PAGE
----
Black and white chalk with stumpingexpand_more
Gift of funds from Barbara Longfellow in celebration of her 100th birthdayexpand_more 2017.119
Charles de Barante was a teenager when he created this self-portrait. He was a skilled amateur, preparing for life by learning to draw, as a gentleman should. Unfortunately, his life was cut short. Not long after making this drawing, Barante entered a military school recently established by Napoleon Bonaparte, the emperor of France. A few years later, he was helping to lead a cavalry charge across a river in northeastern Italy. French infantrymen followed. But the French were thrown back by charging Austrian cavalrymen. As Barante and others turned their horses in retreat, the French infantrymen fired at the Austrians without regard for their countrymen caught in the crossfire. Barante took a bullet and fell dead on the spot.
In our time it is hard to imagine a youth aged 16 or younger drawing a self-portrait with the skill and self-possession exhibited in this work by the young and ill-fated Charles de Barante. This work demonstrates the value assigned to skilled draftsmanship in France during the Napoleonic era. The drawing is a remarkable survivor, perhaps preserved with extra care due to the untimely death of its creator. In any case, it is an object frozen in time, still in its original Empire frame and protected by the original glass.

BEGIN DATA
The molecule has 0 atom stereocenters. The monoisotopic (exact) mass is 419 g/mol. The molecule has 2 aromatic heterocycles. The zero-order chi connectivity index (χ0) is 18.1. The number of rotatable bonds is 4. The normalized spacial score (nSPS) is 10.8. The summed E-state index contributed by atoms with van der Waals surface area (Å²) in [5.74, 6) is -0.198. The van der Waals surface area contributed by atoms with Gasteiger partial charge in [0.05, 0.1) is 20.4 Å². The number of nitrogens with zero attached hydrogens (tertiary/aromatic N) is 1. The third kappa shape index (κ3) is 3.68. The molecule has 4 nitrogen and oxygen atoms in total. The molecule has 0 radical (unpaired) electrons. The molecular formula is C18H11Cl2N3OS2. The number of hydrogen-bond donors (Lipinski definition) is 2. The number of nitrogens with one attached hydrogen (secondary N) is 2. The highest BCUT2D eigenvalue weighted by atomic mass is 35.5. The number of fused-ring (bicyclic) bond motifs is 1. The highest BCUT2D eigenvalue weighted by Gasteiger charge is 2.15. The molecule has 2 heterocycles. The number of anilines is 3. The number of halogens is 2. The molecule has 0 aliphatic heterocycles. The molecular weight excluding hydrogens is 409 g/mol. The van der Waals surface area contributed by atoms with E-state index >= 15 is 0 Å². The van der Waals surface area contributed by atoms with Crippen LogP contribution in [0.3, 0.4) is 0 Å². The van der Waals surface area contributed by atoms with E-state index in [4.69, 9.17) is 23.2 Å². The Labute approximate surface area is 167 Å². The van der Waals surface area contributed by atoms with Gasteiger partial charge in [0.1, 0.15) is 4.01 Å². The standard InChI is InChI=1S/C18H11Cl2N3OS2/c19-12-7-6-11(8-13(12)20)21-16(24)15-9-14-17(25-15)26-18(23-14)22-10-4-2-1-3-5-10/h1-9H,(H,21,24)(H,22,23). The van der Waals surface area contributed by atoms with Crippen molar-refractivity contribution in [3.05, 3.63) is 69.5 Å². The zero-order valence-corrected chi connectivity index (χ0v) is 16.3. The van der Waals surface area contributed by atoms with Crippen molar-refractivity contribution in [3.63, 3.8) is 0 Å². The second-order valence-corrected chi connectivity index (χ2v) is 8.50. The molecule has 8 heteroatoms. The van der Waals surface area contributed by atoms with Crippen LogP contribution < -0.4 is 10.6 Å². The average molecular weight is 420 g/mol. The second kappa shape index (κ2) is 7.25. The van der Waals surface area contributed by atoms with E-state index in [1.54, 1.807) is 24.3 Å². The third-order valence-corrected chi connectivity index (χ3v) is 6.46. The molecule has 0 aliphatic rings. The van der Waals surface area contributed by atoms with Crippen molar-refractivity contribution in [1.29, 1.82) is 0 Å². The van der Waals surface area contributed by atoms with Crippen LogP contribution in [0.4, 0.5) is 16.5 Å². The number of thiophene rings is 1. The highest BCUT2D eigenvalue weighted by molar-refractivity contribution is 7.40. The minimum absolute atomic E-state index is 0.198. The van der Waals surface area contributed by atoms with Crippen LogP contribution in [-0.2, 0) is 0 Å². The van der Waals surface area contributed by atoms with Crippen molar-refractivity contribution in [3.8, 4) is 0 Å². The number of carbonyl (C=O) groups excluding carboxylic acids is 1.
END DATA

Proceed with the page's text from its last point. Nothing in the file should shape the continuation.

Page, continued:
Charles’s engaging mien is sure to cause our visitors to linger with this large-scale work, which acts as a strong punctuation mark of high-quality amateur draftsmanship among the masterpieces in Mia’s fine collection of French drawings of the late 18th and early 19th centuries. This is one of just four drawings by Barante known to have survived.